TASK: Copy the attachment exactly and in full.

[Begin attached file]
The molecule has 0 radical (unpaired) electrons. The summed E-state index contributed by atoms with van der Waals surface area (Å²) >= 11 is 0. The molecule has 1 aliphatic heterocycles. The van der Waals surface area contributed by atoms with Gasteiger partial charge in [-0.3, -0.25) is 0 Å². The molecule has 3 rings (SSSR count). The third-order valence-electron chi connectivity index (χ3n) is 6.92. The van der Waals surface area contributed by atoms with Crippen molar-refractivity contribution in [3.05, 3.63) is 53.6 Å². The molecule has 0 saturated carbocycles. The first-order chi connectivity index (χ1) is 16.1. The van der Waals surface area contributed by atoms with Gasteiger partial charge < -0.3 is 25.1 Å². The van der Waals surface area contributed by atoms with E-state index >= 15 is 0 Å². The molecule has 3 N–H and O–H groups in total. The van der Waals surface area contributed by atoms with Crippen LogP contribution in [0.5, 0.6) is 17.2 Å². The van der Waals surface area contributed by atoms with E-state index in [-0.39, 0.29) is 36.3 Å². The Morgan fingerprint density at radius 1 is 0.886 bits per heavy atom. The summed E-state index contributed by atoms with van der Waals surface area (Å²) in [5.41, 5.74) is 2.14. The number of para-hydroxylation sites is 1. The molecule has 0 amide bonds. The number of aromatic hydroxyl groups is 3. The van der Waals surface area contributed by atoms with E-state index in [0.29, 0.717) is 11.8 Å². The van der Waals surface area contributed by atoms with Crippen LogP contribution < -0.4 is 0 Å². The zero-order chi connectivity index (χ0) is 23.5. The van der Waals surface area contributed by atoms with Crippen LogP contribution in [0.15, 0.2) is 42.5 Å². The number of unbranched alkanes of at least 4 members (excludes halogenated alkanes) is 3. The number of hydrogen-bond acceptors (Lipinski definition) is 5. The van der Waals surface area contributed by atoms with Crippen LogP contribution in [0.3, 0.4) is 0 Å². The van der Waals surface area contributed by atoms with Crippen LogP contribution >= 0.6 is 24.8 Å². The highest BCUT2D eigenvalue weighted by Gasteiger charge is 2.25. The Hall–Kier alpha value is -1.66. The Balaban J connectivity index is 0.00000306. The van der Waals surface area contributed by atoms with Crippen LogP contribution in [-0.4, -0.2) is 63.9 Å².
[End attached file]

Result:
The molecule has 0 radical (unpaired) electrons. The summed E-state index contributed by atoms with van der Waals surface area (Å²) >= 11 is 0. The molecule has 1 aliphatic heterocycles. The van der Waals surface area contributed by atoms with Gasteiger partial charge in [-0.3, -0.25) is 0 Å². The molecule has 3 rings (SSSR count). The third-order valence-electron chi connectivity index (χ3n) is 6.92. The van der Waals surface area contributed by atoms with Crippen molar-refractivity contribution in [3.05, 3.63) is 53.6 Å². The molecule has 0 saturated carbocycles. The first-order chi connectivity index (χ1) is 16.1. The van der Waals surface area contributed by atoms with Gasteiger partial charge < -0.3 is 25.1 Å². The van der Waals surface area contributed by atoms with E-state index >= 15 is 0 Å². The molecule has 3 N–H and O–H groups in total. The van der Waals surface area contributed by atoms with Crippen LogP contribution in [0.5, 0.6) is 17.2 Å². The van der Waals surface area contributed by atoms with E-state index in [-0.39, 0.29) is 36.3 Å². The Morgan fingerprint density at radius 1 is 0.886 bits per heavy atom. The summed E-state index contributed by atoms with van der Waals surface area (Å²) in [5.41, 5.74) is 2.14. The number of para-hydroxylation sites is 1. The molecule has 0 amide bonds. The number of aromatic hydroxyl groups is 3. The van der Waals surface area contributed by atoms with E-state index in [0.29, 0.717) is 11.8 Å². The van der Waals surface area contributed by atoms with Crippen LogP contribution < -0.4 is 0 Å². The zero-order chi connectivity index (χ0) is 23.5. The van der Waals surface area contributed by atoms with Crippen LogP contribution in [0.15, 0.2) is 42.5 Å². The number of unbranched alkanes of at least 4 members (excludes halogenated alkanes) is 3. The number of hydrogen-bond acceptors (Lipinski definition) is 5. The van der Waals surface area contributed by atoms with Crippen LogP contribution in [0.3, 0.4) is 0 Å². The van der Waals surface area contributed by atoms with Crippen LogP contribution >= 0.6 is 24.8 Å². The highest BCUT2D eigenvalue weighted by Gasteiger charge is 2.25. The Hall–Kier alpha value is -1.66. The Balaban J connectivity index is 0.00000306. The van der Waals surface area contributed by atoms with Crippen LogP contribution in [-0.4, -0.2) is 63.9 Å².